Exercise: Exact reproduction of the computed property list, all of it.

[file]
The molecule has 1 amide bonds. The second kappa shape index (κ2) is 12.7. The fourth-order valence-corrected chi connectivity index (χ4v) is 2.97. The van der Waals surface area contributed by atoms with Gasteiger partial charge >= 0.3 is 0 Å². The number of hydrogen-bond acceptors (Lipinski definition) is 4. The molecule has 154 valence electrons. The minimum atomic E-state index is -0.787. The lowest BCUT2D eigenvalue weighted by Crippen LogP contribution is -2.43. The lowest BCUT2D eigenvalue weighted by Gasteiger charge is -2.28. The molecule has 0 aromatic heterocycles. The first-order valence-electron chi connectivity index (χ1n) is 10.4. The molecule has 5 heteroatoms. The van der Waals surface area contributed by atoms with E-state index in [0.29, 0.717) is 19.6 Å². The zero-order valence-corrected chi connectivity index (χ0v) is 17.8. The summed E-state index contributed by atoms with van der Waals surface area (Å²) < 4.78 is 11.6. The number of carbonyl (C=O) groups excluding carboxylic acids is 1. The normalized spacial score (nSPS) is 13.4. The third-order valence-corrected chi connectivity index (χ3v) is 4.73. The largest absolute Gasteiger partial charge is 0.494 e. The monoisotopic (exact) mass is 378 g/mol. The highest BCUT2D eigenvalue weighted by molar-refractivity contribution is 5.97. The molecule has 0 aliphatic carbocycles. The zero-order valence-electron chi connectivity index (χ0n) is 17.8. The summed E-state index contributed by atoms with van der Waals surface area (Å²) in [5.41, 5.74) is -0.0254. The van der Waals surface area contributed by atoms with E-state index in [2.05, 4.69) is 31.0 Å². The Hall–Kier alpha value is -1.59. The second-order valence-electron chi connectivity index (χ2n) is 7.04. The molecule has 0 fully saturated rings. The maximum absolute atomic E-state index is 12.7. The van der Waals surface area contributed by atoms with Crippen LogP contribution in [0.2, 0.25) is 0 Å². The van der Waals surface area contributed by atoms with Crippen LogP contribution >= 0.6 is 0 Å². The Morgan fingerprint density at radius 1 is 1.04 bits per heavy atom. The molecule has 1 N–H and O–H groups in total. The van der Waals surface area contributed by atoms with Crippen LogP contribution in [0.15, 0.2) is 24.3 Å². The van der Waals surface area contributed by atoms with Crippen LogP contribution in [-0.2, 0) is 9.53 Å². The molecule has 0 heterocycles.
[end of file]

The molecule has 1 amide bonds. The second kappa shape index (κ2) is 12.7. The fourth-order valence-corrected chi connectivity index (χ4v) is 2.97. The van der Waals surface area contributed by atoms with Gasteiger partial charge >= 0.3 is 0 Å². The number of hydrogen-bond acceptors (Lipinski definition) is 4. The molecule has 154 valence electrons. The minimum atomic E-state index is -0.787. The lowest BCUT2D eigenvalue weighted by Crippen LogP contribution is -2.43. The lowest BCUT2D eigenvalue weighted by Gasteiger charge is -2.28. The molecule has 0 aromatic heterocycles. The first-order valence-electron chi connectivity index (χ1n) is 10.4. The molecule has 5 heteroatoms. The van der Waals surface area contributed by atoms with E-state index in [0.29, 0.717) is 19.6 Å². The zero-order valence-corrected chi connectivity index (χ0v) is 17.8. The summed E-state index contributed by atoms with van der Waals surface area (Å²) < 4.78 is 11.6. The number of carbonyl (C=O) groups excluding carboxylic acids is 1. The normalized spacial score (nSPS) is 13.4. The third-order valence-corrected chi connectivity index (χ3v) is 4.73. The largest absolute Gasteiger partial charge is 0.494 e. The monoisotopic (exact) mass is 378 g/mol. The highest BCUT2D eigenvalue weighted by molar-refractivity contribution is 5.97. The molecule has 0 aliphatic carbocycles. The zero-order valence-electron chi connectivity index (χ0n) is 17.8. The summed E-state index contributed by atoms with van der Waals surface area (Å²) in [5.41, 5.74) is -0.0254. The van der Waals surface area contributed by atoms with E-state index in [2.05, 4.69) is 31.0 Å². The Hall–Kier alpha value is -1.59. The second-order valence-electron chi connectivity index (χ2n) is 7.04. The molecule has 0 fully saturated rings. The maximum absolute atomic E-state index is 12.7. The van der Waals surface area contributed by atoms with Crippen LogP contribution in [0.2, 0.25) is 0 Å². The van der Waals surface area contributed by atoms with Crippen LogP contribution >= 0.6 is 0 Å². The Morgan fingerprint density at radius 1 is 1.04 bits per heavy atom. The molecule has 1 N–H and O–H groups in total. The van der Waals surface area contributed by atoms with Crippen LogP contribution in [0.15, 0.2) is 24.3 Å². The van der Waals surface area contributed by atoms with Crippen LogP contribution in [-0.2, 0) is 9.53 Å². The molecule has 0 heterocycles.